Generally speaking, anti-war activists address war in Iraq in human terms, emphasizing the mass destruction of homes and terrible carnage inflicted on the Iraqi civilian population by U.S. military force. Images of mangled bodies are accompanied by ominous estimates of the ultimate costs of rebuilding Iraq. Activists also offer the simple answer that war in Iraq goes against the will of the “international community” and for that reason alone is unjustified.
For their part, war supporters often cite evidence of an Iraqi regime that is responsible for mass rapes, torture, and the gassing of Kurds in northern Iraq. “Regime change” is desirable, because Iraq could one day be a pillar of emerging democracy for the Middle East.
Emotional arguments are well suited for barroom brawls, but they are not justification for or against a war with thousands of lives at stake. As oppressive as Saddam’s regime may be, I’m afraid the United States has little reason for attacking Iraq and is probably in direct violation of international law.
Under Article 51 of the U.N. Charter, member states have the “inherent right of individual or collective self-defense if an armed attack occurs.” It has also become customary to recognize that states have the right to preemptive self-defense, but only in the case of imminent attack.
First, there is to this date no credible evidence that Iraq played any role in the 9/11 attacks or in the 2002 anthrax scare. Nor is there any indication that Iraq has the will or the means to attack the United States in the near future. So neither one of these provisions can be used to justify war in Iraq.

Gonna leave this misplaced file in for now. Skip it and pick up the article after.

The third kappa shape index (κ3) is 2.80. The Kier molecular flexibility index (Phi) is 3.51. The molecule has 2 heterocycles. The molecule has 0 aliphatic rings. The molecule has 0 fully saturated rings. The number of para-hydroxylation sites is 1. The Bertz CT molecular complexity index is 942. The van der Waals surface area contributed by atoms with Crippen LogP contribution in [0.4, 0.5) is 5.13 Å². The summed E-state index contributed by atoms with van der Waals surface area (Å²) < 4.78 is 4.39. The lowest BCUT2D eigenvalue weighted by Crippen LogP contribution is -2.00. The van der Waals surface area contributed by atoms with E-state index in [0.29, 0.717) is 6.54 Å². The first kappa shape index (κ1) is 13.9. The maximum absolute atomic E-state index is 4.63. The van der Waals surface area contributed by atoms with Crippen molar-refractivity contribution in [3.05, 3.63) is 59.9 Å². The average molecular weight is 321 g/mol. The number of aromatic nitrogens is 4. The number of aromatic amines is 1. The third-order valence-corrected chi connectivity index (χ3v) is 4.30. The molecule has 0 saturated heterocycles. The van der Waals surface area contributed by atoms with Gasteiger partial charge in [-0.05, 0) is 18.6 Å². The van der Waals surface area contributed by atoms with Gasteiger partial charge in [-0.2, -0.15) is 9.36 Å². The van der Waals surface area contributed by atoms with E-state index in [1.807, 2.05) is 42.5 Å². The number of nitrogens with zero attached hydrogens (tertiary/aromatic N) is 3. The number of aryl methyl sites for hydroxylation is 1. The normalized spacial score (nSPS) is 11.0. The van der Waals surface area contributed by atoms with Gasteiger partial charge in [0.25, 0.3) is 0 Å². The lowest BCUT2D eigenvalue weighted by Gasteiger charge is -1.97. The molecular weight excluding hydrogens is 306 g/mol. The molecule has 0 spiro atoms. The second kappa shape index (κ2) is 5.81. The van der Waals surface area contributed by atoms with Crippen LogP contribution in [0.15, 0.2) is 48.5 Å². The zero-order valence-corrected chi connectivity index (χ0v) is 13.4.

How does the U.S. justify its invasion of Iraq? Some suggest that we can go all the way back to U.N. Resolution 678 in 1990, which was used to authorize the 1991 Gulf War. Resolution 678 authorized the use of force by member states by “all necessary means” to reverse the occupation of Kuwait. The problem with this is that Resolution 687 of 1991 enacted a cease-fire and implied that future developments would again be decided upon by the Security Council. Moreover, it is simply illogical to rely on security resolutions from thirteen years prior.
The other main argument is that Resolution 1441 of 2002, which referred to “serious consequences” in the event of a “material breach” of past resolutions, can be used to justify force in Iraq. However, in the euphemisms of U.N. diplomacy, the phrase “serious consequences” is not enough to justify war. It is generally accepted that the euphemism “all necessary means” is the necessary phrase to trigger war.
.A new U.N. resolution would have given the Bush administration its justification, but on March 17th the United States abandoned this effort, as it became clear that the resolution wouldn’t gain enough votes. If the resolution had gained enough votes, permanent Security Council members France or Russia would certainly have vetoed it.
Many Americans take the attitude that international law is unimportant. We should use our overwhelming economic and military resources to shape a New World Order in our image. But what are the ultimate consequences of this strategy? If we can unilaterally attack Iraq without provocation, what safeguards prevent India from attacking Pakistan or China from attacking Taiwan?
What concerns me most is how life will be affected in the United States. There is speculation that Iraq is just one of many countries the United States would like to take down, including Syria, Iran, Saudi Arabia, and others. The dangerous ideology that we can prevent future attacks against the U.S., or its strategic ally Israel, through pre-emption will likely lead to more terrorist attacks and further curtailing of our freedoms. After all, we can’t safeguard every Greyhound bus, every crowded movie theatre, and every shopping mall food court. The question we have to ask ourselves it, do we really want to?
For a review of the legality of war in Iraq see the following report, published in March of 2003: Breaking the rules: the illegality of invading Iraq.
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- George W. Bush: A Uniter, Not A Divider
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